front line but seven companies of the Fifty-third and two companies of the Forty-seventh Ohio, which were placed in reserve. Very soon the entire front line became engaged. The enemy were found to be steadily approaching our works and the reserve companies were all ordered forward into the works. The enemy soon seemed to fall back from the right and center of the brigade, but about this time moved a heavy force up the road, and got another column into the railroad cut. The smoke from our battery, it being near the road, entirely hid them now from our view until they were crossing the works on each side of the battery. Soon after this the head of their column began to emerge from the railroad cut, about seventy-five yards in our rear. The men near the road being no longer able to hold their position fell back in considerable confusion. I attempted to form a line on my right, but I could not succeed. After failing in that I tried to form line in the low ground, about 400 yards from the works, but could succeed in getting but a few men together. I determined then to not attempt to reform until we reached the works we had left in the morning. I gave orders accordingly. After gathering up all men we could find we advanced again to retake our works. I advanced part of my line nearly to the works, but was driven back some 400 yards. We soon again advanced and retook our works, turning the artillery that the enemy had taken from us on them, and capturing some 80 prisoners. Our loss is as follows: Commissioned officers killed, 1; enlisted men, 20; commissioned officers wounded, 4; enlisted men, 90; commissioned officers missing, 6; enlisted men, 204. Most of the missing were undoubtedly taken prisoners. About 600 muskets were picked up by my brigade in its front.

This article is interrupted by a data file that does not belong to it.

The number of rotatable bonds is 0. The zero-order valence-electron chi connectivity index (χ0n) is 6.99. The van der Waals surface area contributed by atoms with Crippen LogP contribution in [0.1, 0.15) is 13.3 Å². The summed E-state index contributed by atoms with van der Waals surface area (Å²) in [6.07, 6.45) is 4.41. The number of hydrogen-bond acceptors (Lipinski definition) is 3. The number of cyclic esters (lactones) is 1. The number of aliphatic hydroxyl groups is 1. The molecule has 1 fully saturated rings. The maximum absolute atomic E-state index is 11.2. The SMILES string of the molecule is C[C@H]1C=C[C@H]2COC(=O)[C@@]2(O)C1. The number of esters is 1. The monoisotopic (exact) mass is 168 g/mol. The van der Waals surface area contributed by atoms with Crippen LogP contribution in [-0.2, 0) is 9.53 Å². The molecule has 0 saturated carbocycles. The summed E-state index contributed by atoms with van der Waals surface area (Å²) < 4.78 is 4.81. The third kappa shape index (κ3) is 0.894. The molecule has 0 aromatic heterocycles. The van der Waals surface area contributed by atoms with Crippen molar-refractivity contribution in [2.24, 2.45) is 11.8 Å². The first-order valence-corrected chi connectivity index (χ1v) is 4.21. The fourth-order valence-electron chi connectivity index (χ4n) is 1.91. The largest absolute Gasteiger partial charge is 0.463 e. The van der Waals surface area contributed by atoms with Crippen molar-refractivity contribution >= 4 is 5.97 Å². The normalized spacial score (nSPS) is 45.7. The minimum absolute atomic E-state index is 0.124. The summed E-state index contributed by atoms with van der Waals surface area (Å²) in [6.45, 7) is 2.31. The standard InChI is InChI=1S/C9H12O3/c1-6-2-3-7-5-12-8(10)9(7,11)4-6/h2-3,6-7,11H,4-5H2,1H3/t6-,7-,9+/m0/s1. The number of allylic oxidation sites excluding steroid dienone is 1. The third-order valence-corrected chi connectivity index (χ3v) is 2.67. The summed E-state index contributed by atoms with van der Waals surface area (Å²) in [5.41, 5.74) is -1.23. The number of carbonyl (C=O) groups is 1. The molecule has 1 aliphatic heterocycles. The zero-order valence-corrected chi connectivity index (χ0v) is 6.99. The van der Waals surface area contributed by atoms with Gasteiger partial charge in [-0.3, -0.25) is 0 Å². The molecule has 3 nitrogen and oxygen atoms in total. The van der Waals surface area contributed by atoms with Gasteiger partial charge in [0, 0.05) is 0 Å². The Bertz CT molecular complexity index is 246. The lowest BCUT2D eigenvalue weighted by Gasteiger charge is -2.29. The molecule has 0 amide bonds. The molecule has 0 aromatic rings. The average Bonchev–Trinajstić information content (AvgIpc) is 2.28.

Very respectfully, your obedient servant,
W. S. JONES,
Captain GORDON LOFLAND,
Asst. Adjt. General, Second Div., Fifteenth Army Corps.
HDQRS. SECOND Brigadier, SECOND DIV., 15TH ARMY CORPS,
East Point, Ga., September 12, 1864.
CAPTAIN: I have the honor to make the following report of the operations of this brigade in the campaign against Atlanta:
On the 1st day of May this command left its winter quarters at Larkinsville, Ala., and marched toward Chattanooga, Tenn., following the line of the Memphis and Charleston Railroad. Arrived at Rossville, Ga., on the 6th of May. Nothing worthy of notice occurred on this march. Here we received orders to turn over all extra baggage, and have it sent to Chattanooga. On the afternoon of the 6th of May we marched again, having left behind all the tents and almost all the camp and garrison equipage belonging to the command (the transportation having been reduced to three teams to the regiment), camped at Lee and Gordon's Mills. May 7, marched again and went into camp at night near Taylor's ridge. May 8, marched fifteen miles and encamped near Villanow. Here we first saw indications of the enemy being near. May 9, marched through Snake Creek Gap, and went into camp in rear of the Sixteenth Army Corps. May 10, moved forward into works constructed